Eric Klinenberg. Heat Wave: A Social Autopsy of Disaster in Chicago. Chicago: University of Chicago Press, xvii + pp. $ (paper), ISBN. 15 quotes from Heat Wave: A Social Autopsy of Disaster in Chicago: ‘The dead bodies were so visible that almost no one could see what had happened to them. The story of the deadly Chicago heat wave is fascinating enough, but don’t expect Eric Klinenberg’s book to be a popularly-accessible page-turner.
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Twenty-three of forty-five local hospitals in Chicago were on “bypass status”. Salsa Dancing into the Social Sciences: The poor, the elderly, and the isolated are forgotten about in society which directly contributes to their demise during a disaster. The first half of this book, detailing the Klknenberg Heat Wave that killed people, is actually quite fascinating.
In erric compelling, sobering, and exhaustively researched Heat WaveEric Klinenberg suggests a plausible reason. Discover Prime Book Box for Kids. People are still at risk. The City of Extreme 1. Klinenberg’s dedication to the subject is obvious, and I admire it. The author does a masterful job of analyzing how this came to be so, and in the process offers a convincing and starkly damning portrait of the modern American city and the individualistic, privatizing ideologies that have shaped it.
But how, exactly, can this be done? While the conservative Chicago Tribune editorial board decried these actions as “wasteful,” only one hundred and ten people died in all of Cook County versus that seven hundred thirty-nine in Definitely a must read for anyone who is in to social justice, governance, or disaster planning. The heat wave in Chicago was more than a natural disaster, it was a social disaster.
As a deputy commissioner of the Health Department inI was there for every step of the action, in front of the cameras and microphones and around the table at meetings about emergency response. Meteorologists and medical scientists have been unable to account for the scale of the trauma, and wav officials have puzzled over the sources of the city’s vulnerability.
The term “social isolation” is usually applied to those living in remote locations, but Klinenberg demonstrates that this unfortunate condition also applies to thousands of people primarily senior citizens in our nation’s largest cities.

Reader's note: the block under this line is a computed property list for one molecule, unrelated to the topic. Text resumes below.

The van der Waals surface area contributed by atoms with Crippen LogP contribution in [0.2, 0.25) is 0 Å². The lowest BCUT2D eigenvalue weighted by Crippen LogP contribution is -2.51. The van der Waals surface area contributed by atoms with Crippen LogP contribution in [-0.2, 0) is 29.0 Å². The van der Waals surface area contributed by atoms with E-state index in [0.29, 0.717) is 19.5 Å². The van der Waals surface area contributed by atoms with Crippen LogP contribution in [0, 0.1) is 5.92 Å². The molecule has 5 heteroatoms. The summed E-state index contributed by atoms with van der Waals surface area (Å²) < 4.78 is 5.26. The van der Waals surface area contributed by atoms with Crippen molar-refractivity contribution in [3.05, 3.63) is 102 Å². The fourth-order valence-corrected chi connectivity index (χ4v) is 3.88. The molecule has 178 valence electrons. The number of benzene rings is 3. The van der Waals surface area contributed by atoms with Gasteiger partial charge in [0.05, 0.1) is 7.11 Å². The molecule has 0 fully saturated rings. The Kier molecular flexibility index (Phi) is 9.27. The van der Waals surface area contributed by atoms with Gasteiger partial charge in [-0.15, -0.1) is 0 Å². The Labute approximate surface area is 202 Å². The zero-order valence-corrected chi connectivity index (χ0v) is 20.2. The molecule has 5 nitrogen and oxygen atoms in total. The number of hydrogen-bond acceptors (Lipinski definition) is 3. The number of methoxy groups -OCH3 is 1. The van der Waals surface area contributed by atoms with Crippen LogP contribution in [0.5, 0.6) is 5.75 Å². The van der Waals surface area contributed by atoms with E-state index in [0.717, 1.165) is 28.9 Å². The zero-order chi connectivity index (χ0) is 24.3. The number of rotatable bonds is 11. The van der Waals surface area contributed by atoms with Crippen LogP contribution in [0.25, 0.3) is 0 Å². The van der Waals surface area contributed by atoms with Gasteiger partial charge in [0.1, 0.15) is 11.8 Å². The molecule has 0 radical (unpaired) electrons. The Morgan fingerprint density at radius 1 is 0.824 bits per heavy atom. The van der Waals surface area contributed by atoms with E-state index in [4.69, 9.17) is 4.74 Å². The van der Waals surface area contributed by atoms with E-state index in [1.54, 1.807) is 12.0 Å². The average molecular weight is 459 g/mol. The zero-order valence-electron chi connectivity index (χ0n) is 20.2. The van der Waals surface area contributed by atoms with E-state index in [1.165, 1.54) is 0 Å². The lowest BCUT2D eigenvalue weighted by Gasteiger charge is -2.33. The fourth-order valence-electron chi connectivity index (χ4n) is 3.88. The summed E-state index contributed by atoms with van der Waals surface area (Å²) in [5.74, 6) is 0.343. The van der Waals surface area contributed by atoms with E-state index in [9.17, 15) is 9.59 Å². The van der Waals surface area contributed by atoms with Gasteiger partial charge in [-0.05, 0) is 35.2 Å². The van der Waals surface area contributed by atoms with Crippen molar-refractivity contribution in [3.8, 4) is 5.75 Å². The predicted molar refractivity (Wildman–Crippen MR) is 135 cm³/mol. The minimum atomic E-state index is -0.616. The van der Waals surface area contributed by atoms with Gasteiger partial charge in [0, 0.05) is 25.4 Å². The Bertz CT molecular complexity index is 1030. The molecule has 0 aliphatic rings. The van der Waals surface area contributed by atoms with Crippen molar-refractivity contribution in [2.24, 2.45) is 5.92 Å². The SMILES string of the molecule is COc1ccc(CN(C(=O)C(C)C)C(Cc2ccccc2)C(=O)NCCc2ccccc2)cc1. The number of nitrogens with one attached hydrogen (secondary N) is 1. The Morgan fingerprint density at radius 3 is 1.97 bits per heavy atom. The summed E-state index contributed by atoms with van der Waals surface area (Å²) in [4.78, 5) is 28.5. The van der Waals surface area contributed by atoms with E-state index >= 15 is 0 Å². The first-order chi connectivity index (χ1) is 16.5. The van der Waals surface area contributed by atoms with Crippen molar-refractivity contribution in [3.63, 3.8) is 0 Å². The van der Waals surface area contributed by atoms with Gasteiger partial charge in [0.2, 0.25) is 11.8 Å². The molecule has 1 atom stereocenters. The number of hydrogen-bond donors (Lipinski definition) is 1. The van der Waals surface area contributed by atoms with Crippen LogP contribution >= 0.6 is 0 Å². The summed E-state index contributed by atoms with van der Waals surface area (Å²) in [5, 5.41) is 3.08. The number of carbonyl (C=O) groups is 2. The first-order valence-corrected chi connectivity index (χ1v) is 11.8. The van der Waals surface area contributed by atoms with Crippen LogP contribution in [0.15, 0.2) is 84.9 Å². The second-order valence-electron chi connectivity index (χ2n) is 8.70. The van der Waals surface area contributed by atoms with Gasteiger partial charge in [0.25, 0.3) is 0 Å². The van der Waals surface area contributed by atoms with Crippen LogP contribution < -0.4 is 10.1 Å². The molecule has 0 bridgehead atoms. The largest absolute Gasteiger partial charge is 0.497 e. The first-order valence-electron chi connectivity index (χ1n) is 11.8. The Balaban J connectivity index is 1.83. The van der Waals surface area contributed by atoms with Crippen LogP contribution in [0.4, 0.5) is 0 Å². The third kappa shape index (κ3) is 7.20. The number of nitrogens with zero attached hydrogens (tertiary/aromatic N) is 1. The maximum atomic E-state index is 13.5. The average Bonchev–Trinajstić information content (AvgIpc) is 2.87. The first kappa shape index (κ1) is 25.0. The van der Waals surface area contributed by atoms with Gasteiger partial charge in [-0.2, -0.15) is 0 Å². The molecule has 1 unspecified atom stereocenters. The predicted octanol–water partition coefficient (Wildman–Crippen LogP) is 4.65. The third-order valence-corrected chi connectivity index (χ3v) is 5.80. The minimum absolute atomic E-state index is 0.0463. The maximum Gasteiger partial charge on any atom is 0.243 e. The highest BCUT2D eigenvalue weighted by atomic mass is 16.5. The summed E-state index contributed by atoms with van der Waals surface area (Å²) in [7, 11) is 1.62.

Just as the medical autopsy opens the body to determine the proximate physiological causes of mortality, this inquiry aims to examine the social organs of the city and identify the conditions that contributed to the deaths of so many Chicago residents that July.
Nov 06, Comtesse DeSpair rated it liked it. If it is not pathbreaking for the study of political communication, it is nonetheless destined to be a recurrent point of reference and an excellent choice for classroom use.
Heat Wave: A Social Autopsy of Disaster in Chicago by Eric Klinenberg
He makes far too much of the mayor’s brief questioning of exactly what constitutes a “heat-related death” — a question, I might add, that most of us had at the time. The city added ambulances, contracted with local cab companies to transport city residents to cooling centers, and paid outreach workers to go door to door in neighborhoods with high erci of seniors.
As Klinenberg demonstrates in this incisive and gripping account of the contemporary urban condition, the widening cracks in the social foundations of American cities that the Chicago heat wave made visible have by no means subsided as the temperatures returned to normal. Trivia About Heat Wave: Mar 21, Kangning Huang rated it it was amazing. For when hundreds of people die behind locked doors and sealed windows, out of contact with friends, family, community groups, and public agencies, everyone is implicated in their demise.
Why heat waves are such a quiet menace and how social conditions contributed to more than deaths during a week-long wave of unprecedented heat and humidity in Chicago in are the focus of Heat Wave: The areas with the least number of deaths weren’t distinctive because of ethnic or racial makeup.
Until now, no one could explain either the overwhelming number or the heartbreaking manner of the deaths resulting from the Chicago heat wave.
The police and fire departments were over-worked and there was no ability to coordinate services or even recognize the situation existed. Heat Wave is a fascinating book, in part because the social conditions that led to Chicago’s tragedy still exist, for the most part, throughout our nation geat its aging population.
Klunenberg offers plenty to consider in an engaging read.
In exploring what made Chicago so vulnerable to klinenbegg inKlinenberg provides a riveting account of the changes that reshaped urban America during the s and, indeed, throughout the postwar era. The forces wavve affected Chicago so disastrously remain in play in America’s cities, and we ignore them klimenberg our peril.
The missed opportunities, the blatant lies from City Hall and other main actors, the high death toll, it was too much at times and I wanted to throw the book and scream. This book is worth reading not only for understanding how a heat wave could kill over people but also for understanding how citizens, politicians, scientists, journalists, and others are likely to react to natural disasters.
Eric Klinenberg With a New Preface.
Heat Wave Quotes
Between 14 and 20 July, more Chicago residents died than in a typical week for that month. Everything In Its Path: Unfortunately, it’s a book where the academic language and structure are I really want to say this book is an urbanist must-read, with its comprehensive look at how multiple urban systems can fail and kill hundreds without anyone in particular being to blame. Shopbop Designer Fashion Brands. Indeed, the city failed to even implement its own emergency management plan for the disaster.